"...I have never been in a place
that I have loved more than Hongkong, and in fact, the
longer I stay here the more I like it...."
Catchick Paul Chater was born
to Armenian parents living in
Calcutta, India on the 8th September 1846. Chater Paul
Chater and Miriam Zorer had thirteen children in all and Paul
Chater's siblings can be
seen on the right. Chater Paul Chater (known as Paul Chater) worked
for the Calcutta Civil Service under the British government where he
held a variety of positions mainly as an accounting clerk in the general
finance and foreign department.
The hardest thing a child could experience is the sudden loss of a parent, Catchick Paul Chater was orphaned at eight. His father drowned in the Hoogley River in 1853, his mother appears to have died a lingering death in 1855, whilst his vulnerable younger siblings Sophie seven and Theo just four could not have found the change in family circumstances easy to understand.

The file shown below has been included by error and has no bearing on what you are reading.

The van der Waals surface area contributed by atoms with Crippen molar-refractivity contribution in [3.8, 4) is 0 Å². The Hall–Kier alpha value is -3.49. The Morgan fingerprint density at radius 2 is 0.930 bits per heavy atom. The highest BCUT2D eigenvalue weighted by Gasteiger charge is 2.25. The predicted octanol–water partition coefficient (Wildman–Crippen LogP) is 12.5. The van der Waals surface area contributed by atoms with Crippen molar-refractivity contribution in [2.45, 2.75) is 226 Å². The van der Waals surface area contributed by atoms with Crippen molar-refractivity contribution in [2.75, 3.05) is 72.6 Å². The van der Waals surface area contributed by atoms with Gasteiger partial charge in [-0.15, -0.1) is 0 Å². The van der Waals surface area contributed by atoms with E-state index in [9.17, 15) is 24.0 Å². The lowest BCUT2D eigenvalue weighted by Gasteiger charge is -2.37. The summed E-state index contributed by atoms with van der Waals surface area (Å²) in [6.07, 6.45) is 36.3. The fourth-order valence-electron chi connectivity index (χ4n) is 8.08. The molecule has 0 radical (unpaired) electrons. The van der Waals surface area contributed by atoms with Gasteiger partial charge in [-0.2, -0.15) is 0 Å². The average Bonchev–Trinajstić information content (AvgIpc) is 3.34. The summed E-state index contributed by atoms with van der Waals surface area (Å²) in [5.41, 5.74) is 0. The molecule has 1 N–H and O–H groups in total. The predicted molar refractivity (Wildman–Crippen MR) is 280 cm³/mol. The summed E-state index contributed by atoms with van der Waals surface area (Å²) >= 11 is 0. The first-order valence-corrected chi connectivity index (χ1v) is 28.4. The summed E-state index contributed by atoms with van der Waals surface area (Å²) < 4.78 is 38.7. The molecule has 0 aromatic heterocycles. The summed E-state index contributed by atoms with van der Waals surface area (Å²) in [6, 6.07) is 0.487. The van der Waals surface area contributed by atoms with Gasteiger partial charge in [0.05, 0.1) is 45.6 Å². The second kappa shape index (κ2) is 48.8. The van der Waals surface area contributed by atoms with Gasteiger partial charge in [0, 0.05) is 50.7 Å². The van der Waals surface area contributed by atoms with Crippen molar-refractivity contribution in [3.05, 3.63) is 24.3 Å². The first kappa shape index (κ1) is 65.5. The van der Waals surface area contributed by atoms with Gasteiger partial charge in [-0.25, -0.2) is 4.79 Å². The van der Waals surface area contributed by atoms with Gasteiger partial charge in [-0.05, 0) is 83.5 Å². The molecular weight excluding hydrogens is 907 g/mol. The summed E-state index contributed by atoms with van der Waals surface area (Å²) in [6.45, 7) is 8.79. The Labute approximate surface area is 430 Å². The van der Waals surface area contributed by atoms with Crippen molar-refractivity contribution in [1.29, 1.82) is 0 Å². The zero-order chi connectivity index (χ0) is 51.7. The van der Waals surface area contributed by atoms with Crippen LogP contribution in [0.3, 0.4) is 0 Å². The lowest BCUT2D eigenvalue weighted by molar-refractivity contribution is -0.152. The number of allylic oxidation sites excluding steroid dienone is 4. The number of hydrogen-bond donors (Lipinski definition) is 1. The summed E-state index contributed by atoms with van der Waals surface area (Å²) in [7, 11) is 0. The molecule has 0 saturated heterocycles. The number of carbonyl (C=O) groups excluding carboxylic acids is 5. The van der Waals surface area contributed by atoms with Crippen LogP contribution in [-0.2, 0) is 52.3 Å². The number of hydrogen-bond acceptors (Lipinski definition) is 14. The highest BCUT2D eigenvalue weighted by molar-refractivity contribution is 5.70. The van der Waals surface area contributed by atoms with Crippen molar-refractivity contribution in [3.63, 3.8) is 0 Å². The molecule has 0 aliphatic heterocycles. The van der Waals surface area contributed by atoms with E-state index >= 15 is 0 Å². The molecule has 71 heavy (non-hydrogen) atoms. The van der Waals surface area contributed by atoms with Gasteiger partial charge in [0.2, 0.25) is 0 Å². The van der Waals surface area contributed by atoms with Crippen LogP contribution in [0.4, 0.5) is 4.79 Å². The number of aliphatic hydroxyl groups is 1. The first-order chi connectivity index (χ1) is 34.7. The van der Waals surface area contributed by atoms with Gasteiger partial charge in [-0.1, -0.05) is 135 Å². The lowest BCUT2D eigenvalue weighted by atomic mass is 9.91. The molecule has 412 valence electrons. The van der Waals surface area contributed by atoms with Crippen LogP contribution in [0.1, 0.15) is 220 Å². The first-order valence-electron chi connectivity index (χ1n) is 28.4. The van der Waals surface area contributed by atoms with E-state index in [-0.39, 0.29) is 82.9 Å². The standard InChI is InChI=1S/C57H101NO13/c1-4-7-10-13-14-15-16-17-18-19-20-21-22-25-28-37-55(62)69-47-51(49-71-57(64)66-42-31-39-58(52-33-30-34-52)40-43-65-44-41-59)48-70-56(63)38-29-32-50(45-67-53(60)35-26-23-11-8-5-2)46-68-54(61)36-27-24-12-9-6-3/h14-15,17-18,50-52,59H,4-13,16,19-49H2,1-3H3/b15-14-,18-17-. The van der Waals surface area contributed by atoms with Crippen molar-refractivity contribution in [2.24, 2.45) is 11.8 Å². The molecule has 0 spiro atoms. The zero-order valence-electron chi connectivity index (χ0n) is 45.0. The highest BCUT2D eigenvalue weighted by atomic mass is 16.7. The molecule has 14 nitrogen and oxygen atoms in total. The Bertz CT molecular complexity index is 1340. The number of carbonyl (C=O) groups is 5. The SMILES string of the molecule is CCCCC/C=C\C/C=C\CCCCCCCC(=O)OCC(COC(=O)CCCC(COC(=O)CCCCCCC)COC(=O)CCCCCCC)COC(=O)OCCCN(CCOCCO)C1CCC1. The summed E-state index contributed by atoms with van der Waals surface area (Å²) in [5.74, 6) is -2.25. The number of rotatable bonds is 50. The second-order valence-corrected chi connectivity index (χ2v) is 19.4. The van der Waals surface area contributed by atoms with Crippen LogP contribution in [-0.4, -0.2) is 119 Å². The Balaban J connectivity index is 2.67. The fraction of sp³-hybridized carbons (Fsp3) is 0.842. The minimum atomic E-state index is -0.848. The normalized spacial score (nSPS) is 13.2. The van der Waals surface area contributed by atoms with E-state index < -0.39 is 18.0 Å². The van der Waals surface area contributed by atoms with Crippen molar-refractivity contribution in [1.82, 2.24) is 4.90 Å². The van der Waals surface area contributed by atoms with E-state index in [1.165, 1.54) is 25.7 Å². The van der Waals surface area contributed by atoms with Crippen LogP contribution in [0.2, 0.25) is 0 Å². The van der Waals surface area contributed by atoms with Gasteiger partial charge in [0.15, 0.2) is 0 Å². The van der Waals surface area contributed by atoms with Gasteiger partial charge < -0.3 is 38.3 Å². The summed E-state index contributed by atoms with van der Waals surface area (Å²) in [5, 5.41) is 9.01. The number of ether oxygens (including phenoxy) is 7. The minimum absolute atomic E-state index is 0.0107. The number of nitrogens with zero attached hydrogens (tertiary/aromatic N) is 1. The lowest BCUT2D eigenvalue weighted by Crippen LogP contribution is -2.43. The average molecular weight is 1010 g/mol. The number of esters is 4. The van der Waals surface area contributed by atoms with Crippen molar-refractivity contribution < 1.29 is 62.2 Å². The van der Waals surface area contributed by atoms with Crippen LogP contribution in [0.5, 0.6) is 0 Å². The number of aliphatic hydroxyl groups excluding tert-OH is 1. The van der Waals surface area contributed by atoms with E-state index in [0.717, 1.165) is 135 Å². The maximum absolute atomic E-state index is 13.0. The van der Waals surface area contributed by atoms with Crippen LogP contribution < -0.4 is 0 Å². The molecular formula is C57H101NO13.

Paul Chater (as he was known,
preferring to drop his Christian name and anglicise what was left) was admitted to
La Martiniere School in Calcutta, an
institution with an excellent
academic record and one that implemented a curriculum that far
outweighed those of other local schools.
La Martiniere School, Calcutta
Years later in the 1920's, when he was a self-made multi millionaire he came to the aid of the ailing La Mart school when it found itself in a position of near collapse. He donated a much needed eleven lakhs Rupees, saving the school from certain closure. The school never forgot the gesture of it's old alumni and even today in the 21st century Paul Chater is remembered in the school's daily prayer.
He left La Martinere in 1862-63 having passed the surveying examination but rather than stay and carve out a career in Calcutta the city of his birth, he took a chance and went to Hong Kong where his eldest sister Anna had settled with her family. She had married Jordan Paul Jordan in Calcutta in 1845, (he was from the well known Jordan family of Madras) a year BEFORE Paul Chater was even born, thus although a sister to Paul Chater, she was old enough to be his mother.